Vergennes gets level city tax rate

VERGENNES — Vergennes aldermen on Tuesday made final a 2011-2012 budget and adopted a municipal tax rate for the upcoming fiscal year that will remain level for the fourth year in a row.

The budget features few spending increases other than a modest pay raise for some city employees.

The city’s municipal property tax rate will again technically stand at 60.07 cents. Including between 0.023 cents and 0.025 cents to account for tax breaks Vergennes offers to disabled veterans and to the Masonic lodge on School Street, the rate will again round to 60.3 cents, unchanged since 2008.

Vergennes and Addison Northwest Supervisory Union officials do not expect state officials to announce the city’s education tax rates until the end of the month.

However, according to ANwSU estimates, the city’s residential school rate could drop by 6 cents.

That change could translate to a decrease in taxes of $120 for a Vergennes home assessed at $200,000.

The full effect of that decrease would probably only be felt by households that are not eligible for tax relief under Act 68. In 2008, 74 percent of Vergennes households received school tax rebates.

Aldermen on Tuesday made only minor changes to the budget that City Manager Mel Hawley first presented to them in late May.

They bumped up city’s per capita assessment to the Vergennes Area Rescue Squad, and adjusted for a slight decrease in the value of the city’s grand list of assessed property to account for successful tax grievances.

Most notably, they made official an up-to-3-percent salary increase for city workers, exclusive of Hawley and City Clerk Joan Devine. Hawley will determine the exact amount of the raise each worker will get, in concert with department heads, with a 3 percent maximum.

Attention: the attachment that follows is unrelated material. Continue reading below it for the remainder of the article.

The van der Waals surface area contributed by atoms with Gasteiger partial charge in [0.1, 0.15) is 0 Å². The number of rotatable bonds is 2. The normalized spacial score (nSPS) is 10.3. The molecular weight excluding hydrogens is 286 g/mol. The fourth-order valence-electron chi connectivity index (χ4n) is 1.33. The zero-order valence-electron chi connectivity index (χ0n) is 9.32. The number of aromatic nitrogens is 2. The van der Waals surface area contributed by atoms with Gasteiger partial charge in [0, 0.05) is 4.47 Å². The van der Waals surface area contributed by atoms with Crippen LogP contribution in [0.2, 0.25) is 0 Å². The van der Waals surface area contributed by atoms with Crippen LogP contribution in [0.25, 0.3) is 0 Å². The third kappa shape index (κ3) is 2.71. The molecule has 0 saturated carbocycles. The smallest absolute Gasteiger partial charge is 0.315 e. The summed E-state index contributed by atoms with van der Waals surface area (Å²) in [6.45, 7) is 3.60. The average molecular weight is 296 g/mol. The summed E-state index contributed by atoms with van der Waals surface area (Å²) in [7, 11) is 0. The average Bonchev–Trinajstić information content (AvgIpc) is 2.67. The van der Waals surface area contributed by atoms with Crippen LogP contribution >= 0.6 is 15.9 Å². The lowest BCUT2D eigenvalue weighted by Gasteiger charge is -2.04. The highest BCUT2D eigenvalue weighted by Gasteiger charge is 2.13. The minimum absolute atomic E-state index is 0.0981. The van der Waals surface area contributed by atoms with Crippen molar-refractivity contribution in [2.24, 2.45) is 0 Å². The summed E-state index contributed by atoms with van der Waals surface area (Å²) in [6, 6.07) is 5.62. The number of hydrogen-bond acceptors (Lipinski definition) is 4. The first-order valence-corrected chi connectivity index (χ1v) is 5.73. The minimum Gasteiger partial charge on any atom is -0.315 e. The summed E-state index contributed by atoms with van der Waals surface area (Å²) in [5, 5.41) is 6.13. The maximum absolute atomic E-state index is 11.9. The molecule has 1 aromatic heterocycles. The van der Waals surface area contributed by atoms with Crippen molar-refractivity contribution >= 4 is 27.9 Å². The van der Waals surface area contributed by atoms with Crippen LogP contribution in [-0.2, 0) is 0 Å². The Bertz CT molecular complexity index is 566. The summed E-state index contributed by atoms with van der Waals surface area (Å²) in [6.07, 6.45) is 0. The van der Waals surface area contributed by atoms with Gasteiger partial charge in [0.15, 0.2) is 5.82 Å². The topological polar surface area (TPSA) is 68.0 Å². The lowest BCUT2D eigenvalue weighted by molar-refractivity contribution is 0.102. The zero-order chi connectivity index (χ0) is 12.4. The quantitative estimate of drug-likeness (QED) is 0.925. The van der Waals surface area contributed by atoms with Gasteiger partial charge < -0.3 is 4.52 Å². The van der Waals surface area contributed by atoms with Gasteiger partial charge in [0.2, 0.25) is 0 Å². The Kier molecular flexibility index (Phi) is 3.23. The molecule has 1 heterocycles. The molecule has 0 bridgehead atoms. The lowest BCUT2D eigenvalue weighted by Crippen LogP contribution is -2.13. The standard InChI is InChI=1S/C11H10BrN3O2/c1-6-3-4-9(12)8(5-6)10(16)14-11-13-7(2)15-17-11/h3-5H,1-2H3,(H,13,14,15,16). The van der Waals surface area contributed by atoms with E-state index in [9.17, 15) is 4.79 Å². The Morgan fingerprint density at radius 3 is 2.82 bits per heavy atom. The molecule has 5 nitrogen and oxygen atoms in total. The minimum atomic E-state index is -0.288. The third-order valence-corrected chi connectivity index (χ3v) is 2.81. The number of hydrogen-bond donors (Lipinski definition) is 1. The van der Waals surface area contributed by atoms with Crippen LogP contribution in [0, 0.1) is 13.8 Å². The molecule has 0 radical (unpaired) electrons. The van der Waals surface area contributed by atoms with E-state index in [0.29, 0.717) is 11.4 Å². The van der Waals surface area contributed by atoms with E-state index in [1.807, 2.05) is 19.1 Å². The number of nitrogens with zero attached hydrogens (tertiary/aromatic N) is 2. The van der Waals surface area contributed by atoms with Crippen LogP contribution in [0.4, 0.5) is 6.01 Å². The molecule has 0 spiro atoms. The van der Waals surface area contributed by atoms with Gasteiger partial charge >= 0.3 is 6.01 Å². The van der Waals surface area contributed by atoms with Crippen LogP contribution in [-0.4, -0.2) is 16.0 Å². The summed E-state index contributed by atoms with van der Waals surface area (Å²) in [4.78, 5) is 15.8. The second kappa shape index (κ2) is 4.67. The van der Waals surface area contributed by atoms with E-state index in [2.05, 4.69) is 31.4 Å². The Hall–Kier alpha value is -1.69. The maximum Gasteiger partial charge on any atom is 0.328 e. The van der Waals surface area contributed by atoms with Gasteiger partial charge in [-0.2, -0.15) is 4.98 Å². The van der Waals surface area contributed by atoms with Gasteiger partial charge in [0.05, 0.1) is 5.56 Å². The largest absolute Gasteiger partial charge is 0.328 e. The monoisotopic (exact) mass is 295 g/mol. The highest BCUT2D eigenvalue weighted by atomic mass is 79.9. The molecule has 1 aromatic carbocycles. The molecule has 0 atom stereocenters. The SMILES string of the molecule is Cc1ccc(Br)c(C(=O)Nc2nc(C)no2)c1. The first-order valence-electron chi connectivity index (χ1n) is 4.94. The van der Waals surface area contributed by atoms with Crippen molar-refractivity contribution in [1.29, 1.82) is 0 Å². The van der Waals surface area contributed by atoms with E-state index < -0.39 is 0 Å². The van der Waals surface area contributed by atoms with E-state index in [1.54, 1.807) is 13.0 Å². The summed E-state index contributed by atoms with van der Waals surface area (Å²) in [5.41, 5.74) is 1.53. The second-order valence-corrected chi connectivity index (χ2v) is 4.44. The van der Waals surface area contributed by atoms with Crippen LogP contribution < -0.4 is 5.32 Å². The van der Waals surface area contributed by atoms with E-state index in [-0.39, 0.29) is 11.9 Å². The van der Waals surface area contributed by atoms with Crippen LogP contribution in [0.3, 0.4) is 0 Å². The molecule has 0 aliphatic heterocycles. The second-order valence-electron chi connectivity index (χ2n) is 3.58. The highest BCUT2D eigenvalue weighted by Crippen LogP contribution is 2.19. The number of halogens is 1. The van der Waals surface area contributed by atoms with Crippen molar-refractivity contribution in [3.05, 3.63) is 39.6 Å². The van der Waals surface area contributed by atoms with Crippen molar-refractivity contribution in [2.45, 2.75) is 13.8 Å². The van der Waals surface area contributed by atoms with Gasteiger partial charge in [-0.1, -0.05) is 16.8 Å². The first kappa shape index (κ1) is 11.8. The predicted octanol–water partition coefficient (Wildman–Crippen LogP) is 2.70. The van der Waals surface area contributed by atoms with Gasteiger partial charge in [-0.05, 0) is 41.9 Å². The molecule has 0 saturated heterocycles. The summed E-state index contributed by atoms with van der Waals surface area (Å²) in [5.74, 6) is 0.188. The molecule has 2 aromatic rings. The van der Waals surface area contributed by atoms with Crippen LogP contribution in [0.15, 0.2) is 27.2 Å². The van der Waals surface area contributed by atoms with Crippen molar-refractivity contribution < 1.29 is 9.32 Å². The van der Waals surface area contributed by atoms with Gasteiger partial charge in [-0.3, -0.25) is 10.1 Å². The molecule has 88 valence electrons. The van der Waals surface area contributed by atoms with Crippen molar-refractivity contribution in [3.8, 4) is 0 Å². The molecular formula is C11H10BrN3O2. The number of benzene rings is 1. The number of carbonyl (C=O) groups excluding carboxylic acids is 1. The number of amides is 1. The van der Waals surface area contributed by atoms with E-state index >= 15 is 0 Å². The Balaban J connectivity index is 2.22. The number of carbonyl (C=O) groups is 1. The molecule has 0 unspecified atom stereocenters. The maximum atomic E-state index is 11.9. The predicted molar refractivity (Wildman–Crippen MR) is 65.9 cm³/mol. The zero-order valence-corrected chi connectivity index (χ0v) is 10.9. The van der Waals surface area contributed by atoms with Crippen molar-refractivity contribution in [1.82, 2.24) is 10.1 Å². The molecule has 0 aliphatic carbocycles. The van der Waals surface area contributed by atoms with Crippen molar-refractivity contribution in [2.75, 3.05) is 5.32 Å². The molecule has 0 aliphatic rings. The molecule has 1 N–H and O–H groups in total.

Aldermen unanimously backed Deputy Mayor Randy Ouellette’s motion that the raises be up to 3 percent, the upper end of the raise spectrum the council had discussed during budget sessions.

“The people in public works, the people in the office, they have worked their butts off,” Ouellette said.

The result was a general operations budget for fiscal year 2012 that features spending of $1,707,874.

It contains:

•  An administration budget that will drop by about $1,200 to $351,017.

•  A police budget that will increase by about $34,500 to $488,117. Higher salaries and benefits are driving much of the increase.

•  A public works budget that will rise by $19,000 to $712,195.

The budget includes $10,000 more for winter road maintenance and $60,000 for a vehicle purchase, and $50,000 less for paving ($100,000, down from $150,000).

•  Less money for both the fire department ($5,000 lower, thanks to less bonded debt) and the recycling center ($10,000 less, thanks to lower tipping fees).

The sewer budget is also lower, down $17,000 to $593,000. That budget is funded by user fees, however, not by taxes.

Higher revenues are also brightening the city’s financial picture, Hawley said; that revenue is deriving from increased payments in lieu of taxes from the state for property it owns in the city, better interest earning on city funds, and increases in police fines.

Hawley recommended that aldermen keep the tax rate in check by using roughly $122,000 of a year-end surplus he estimated would stand at $154,000 when all current fiscal year bills are paid.

City officials estimate that each penny on the tax rate raises $21,000. Therefore, using that $122,000 prevents a tax increase of almost 6 cents.

Aldermen agreed to do so, but there were rumblings that the tax rate would be difficult to hold in check indefinitely. They briefly discussed a local option tax — Middlebury and Williston are among communities that have added to the statewide sales tax for local purposes — as a way to fund infrastructure maintenance or upgrades.

And aldermen said the city’s infrastructure cannot be ignored much longer.

“I am concerned about the infrastructure,” said Mayor Michael Daniels. “At some point there will have to be a tax increase ... or a different tax.”

Hawley also noted that a year ago, aldermen had a larger surplus — $229,000 — out of which to take about the same amount of cash to stabilize taxes. And he noted that this year’s delinquent tax picture is a bit more troubling.

Daniels also took note that even including a $24,000 tax rebate the city will receive from an education tax overcharge two years ago, Vergennes will begin this year with a financial cushion of roughly half the size it had in 2010.

“What we do today affects next year’s balance,” he said. “If we don’t want to go backward, we have to find another revenue source.”

Andy Kirkaldy may be reached at [email protected].

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